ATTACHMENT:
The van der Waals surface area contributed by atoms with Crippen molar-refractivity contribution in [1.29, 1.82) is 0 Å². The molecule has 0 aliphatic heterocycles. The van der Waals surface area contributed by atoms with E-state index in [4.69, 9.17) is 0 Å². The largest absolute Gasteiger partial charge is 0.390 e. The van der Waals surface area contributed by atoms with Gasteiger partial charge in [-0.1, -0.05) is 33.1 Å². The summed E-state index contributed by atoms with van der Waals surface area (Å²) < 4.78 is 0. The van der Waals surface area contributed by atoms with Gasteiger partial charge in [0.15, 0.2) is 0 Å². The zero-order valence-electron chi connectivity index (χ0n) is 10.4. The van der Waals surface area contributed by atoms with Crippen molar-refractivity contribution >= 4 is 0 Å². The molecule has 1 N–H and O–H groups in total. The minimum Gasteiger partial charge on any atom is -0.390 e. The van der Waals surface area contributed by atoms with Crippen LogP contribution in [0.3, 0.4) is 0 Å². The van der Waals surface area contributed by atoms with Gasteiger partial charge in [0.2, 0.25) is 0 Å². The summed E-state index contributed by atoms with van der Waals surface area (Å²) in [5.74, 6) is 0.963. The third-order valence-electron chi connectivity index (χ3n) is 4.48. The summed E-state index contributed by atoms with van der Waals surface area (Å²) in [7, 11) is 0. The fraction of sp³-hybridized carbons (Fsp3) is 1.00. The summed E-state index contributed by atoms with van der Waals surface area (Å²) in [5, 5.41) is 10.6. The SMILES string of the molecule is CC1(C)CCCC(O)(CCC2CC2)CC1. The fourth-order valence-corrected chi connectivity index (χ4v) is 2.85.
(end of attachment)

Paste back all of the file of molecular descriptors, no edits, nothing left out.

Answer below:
The van der Waals surface area contributed by atoms with Crippen molar-refractivity contribution in [1.29, 1.82) is 0 Å². The molecule has 0 aliphatic heterocycles. The van der Waals surface area contributed by atoms with E-state index in [4.69, 9.17) is 0 Å². The largest absolute Gasteiger partial charge is 0.390 e. The van der Waals surface area contributed by atoms with Gasteiger partial charge in [-0.1, -0.05) is 33.1 Å². The summed E-state index contributed by atoms with van der Waals surface area (Å²) < 4.78 is 0. The van der Waals surface area contributed by atoms with Gasteiger partial charge in [0.15, 0.2) is 0 Å². The zero-order valence-electron chi connectivity index (χ0n) is 10.4. The van der Waals surface area contributed by atoms with Crippen molar-refractivity contribution >= 4 is 0 Å². The molecule has 1 N–H and O–H groups in total. The minimum Gasteiger partial charge on any atom is -0.390 e. The van der Waals surface area contributed by atoms with Crippen LogP contribution in [0.3, 0.4) is 0 Å². The van der Waals surface area contributed by atoms with Gasteiger partial charge in [0.2, 0.25) is 0 Å². The summed E-state index contributed by atoms with van der Waals surface area (Å²) in [5.74, 6) is 0.963. The third-order valence-electron chi connectivity index (χ3n) is 4.48. The summed E-state index contributed by atoms with van der Waals surface area (Å²) in [7, 11) is 0. The fraction of sp³-hybridized carbons (Fsp3) is 1.00. The summed E-state index contributed by atoms with van der Waals surface area (Å²) in [5, 5.41) is 10.6. The SMILES string of the molecule is CC1(C)CCCC(O)(CCC2CC2)CC1. The fourth-order valence-corrected chi connectivity index (χ4v) is 2.85.